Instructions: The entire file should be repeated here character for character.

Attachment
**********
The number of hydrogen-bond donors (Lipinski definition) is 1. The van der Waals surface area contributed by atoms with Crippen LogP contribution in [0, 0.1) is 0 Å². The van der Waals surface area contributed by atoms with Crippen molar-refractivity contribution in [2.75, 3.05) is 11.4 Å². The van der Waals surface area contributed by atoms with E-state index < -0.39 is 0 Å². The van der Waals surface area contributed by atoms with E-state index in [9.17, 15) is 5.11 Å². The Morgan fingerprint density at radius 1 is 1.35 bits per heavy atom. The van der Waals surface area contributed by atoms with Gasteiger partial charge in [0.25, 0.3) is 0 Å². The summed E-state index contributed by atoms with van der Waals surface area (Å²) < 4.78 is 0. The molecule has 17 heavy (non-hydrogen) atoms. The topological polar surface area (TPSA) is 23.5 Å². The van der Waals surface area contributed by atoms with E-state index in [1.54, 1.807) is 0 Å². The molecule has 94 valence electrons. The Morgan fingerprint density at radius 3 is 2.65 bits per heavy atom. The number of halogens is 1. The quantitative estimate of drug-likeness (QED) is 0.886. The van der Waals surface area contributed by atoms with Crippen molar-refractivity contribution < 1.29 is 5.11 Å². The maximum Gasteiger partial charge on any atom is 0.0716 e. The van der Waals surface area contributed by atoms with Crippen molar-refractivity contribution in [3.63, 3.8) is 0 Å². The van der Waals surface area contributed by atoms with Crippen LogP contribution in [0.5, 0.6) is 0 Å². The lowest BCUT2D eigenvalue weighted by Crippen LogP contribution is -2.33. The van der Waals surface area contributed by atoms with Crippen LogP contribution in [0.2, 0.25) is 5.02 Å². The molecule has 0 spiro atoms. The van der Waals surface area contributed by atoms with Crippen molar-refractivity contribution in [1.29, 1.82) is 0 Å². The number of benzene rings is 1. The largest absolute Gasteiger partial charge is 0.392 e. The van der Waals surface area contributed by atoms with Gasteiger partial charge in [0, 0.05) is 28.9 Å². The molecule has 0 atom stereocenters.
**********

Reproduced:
The number of hydrogen-bond donors (Lipinski definition) is 1. The van der Waals surface area contributed by atoms with Crippen LogP contribution in [0, 0.1) is 0 Å². The van der Waals surface area contributed by atoms with Crippen molar-refractivity contribution in [2.75, 3.05) is 11.4 Å². The van der Waals surface area contributed by atoms with E-state index < -0.39 is 0 Å². The van der Waals surface area contributed by atoms with E-state index in [9.17, 15) is 5.11 Å². The Morgan fingerprint density at radius 1 is 1.35 bits per heavy atom. The van der Waals surface area contributed by atoms with Gasteiger partial charge in [0.25, 0.3) is 0 Å². The summed E-state index contributed by atoms with van der Waals surface area (Å²) < 4.78 is 0. The molecule has 17 heavy (non-hydrogen) atoms. The topological polar surface area (TPSA) is 23.5 Å². The van der Waals surface area contributed by atoms with E-state index in [1.54, 1.807) is 0 Å². The molecule has 94 valence electrons. The Morgan fingerprint density at radius 3 is 2.65 bits per heavy atom. The number of halogens is 1. The quantitative estimate of drug-likeness (QED) is 0.886. The van der Waals surface area contributed by atoms with Crippen molar-refractivity contribution < 1.29 is 5.11 Å². The maximum Gasteiger partial charge on any atom is 0.0716 e. The van der Waals surface area contributed by atoms with Crippen molar-refractivity contribution in [3.63, 3.8) is 0 Å². The van der Waals surface area contributed by atoms with Crippen LogP contribution in [0.5, 0.6) is 0 Å². The lowest BCUT2D eigenvalue weighted by Crippen LogP contribution is -2.33. The van der Waals surface area contributed by atoms with Crippen LogP contribution in [0.2, 0.25) is 5.02 Å². The molecule has 0 spiro atoms. The van der Waals surface area contributed by atoms with Crippen molar-refractivity contribution in [1.29, 1.82) is 0 Å². The number of benzene rings is 1. The largest absolute Gasteiger partial charge is 0.392 e. The van der Waals surface area contributed by atoms with Gasteiger partial charge in [0, 0.05) is 28.9 Å². The molecule has 0 atom stereocenters.